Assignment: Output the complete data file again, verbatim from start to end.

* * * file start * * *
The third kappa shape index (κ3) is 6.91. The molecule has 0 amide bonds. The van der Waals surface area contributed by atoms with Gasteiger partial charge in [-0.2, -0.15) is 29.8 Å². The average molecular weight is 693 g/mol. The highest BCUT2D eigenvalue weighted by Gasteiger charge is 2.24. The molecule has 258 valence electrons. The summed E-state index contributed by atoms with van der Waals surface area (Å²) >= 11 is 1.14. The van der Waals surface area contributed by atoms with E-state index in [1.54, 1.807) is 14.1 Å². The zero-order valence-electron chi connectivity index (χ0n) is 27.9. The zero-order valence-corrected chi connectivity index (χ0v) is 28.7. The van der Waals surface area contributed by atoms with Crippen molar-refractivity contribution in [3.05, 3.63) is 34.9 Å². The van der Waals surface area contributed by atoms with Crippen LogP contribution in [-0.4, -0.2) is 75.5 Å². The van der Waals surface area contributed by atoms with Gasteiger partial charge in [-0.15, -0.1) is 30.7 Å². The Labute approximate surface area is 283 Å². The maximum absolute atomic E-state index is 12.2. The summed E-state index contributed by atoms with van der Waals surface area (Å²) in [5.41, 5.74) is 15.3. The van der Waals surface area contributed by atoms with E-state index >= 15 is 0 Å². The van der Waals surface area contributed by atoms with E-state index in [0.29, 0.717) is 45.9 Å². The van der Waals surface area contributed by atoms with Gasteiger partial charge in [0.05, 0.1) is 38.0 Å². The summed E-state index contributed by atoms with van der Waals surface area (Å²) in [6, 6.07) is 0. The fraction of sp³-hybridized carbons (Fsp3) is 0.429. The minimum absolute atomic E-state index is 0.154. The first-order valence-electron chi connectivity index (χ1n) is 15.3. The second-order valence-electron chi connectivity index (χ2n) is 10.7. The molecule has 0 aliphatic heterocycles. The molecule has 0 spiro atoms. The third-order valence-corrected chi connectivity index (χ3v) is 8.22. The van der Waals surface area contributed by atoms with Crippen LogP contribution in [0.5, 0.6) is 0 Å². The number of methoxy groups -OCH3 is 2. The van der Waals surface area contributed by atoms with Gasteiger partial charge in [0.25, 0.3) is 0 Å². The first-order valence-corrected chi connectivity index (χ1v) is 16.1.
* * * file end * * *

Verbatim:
The third kappa shape index (κ3) is 6.91. The molecule has 0 amide bonds. The van der Waals surface area contributed by atoms with Gasteiger partial charge in [-0.2, -0.15) is 29.8 Å². The average molecular weight is 693 g/mol. The highest BCUT2D eigenvalue weighted by Gasteiger charge is 2.24. The molecule has 258 valence electrons. The summed E-state index contributed by atoms with van der Waals surface area (Å²) >= 11 is 1.14. The van der Waals surface area contributed by atoms with E-state index in [1.54, 1.807) is 14.1 Å². The zero-order valence-electron chi connectivity index (χ0n) is 27.9. The zero-order valence-corrected chi connectivity index (χ0v) is 28.7. The van der Waals surface area contributed by atoms with Crippen molar-refractivity contribution in [3.05, 3.63) is 34.9 Å². The van der Waals surface area contributed by atoms with Crippen LogP contribution in [-0.4, -0.2) is 75.5 Å². The van der Waals surface area contributed by atoms with Gasteiger partial charge in [-0.15, -0.1) is 30.7 Å². The Labute approximate surface area is 283 Å². The maximum absolute atomic E-state index is 12.2. The summed E-state index contributed by atoms with van der Waals surface area (Å²) in [5.41, 5.74) is 15.3. The van der Waals surface area contributed by atoms with E-state index >= 15 is 0 Å². The van der Waals surface area contributed by atoms with E-state index in [0.29, 0.717) is 45.9 Å². The van der Waals surface area contributed by atoms with Gasteiger partial charge in [0.05, 0.1) is 38.0 Å². The summed E-state index contributed by atoms with van der Waals surface area (Å²) in [6, 6.07) is 0. The fraction of sp³-hybridized carbons (Fsp3) is 0.429. The minimum absolute atomic E-state index is 0.154. The first-order valence-electron chi connectivity index (χ1n) is 15.3. The second-order valence-electron chi connectivity index (χ2n) is 10.7. The molecule has 0 aliphatic heterocycles. The molecule has 0 spiro atoms. The third-order valence-corrected chi connectivity index (χ3v) is 8.22. The van der Waals surface area contributed by atoms with Crippen LogP contribution in [0.5, 0.6) is 0 Å². The number of methoxy groups -OCH3 is 2. The van der Waals surface area contributed by atoms with Gasteiger partial charge in [0.25, 0.3) is 0 Å². The first-order valence-corrected chi connectivity index (χ1v) is 16.1.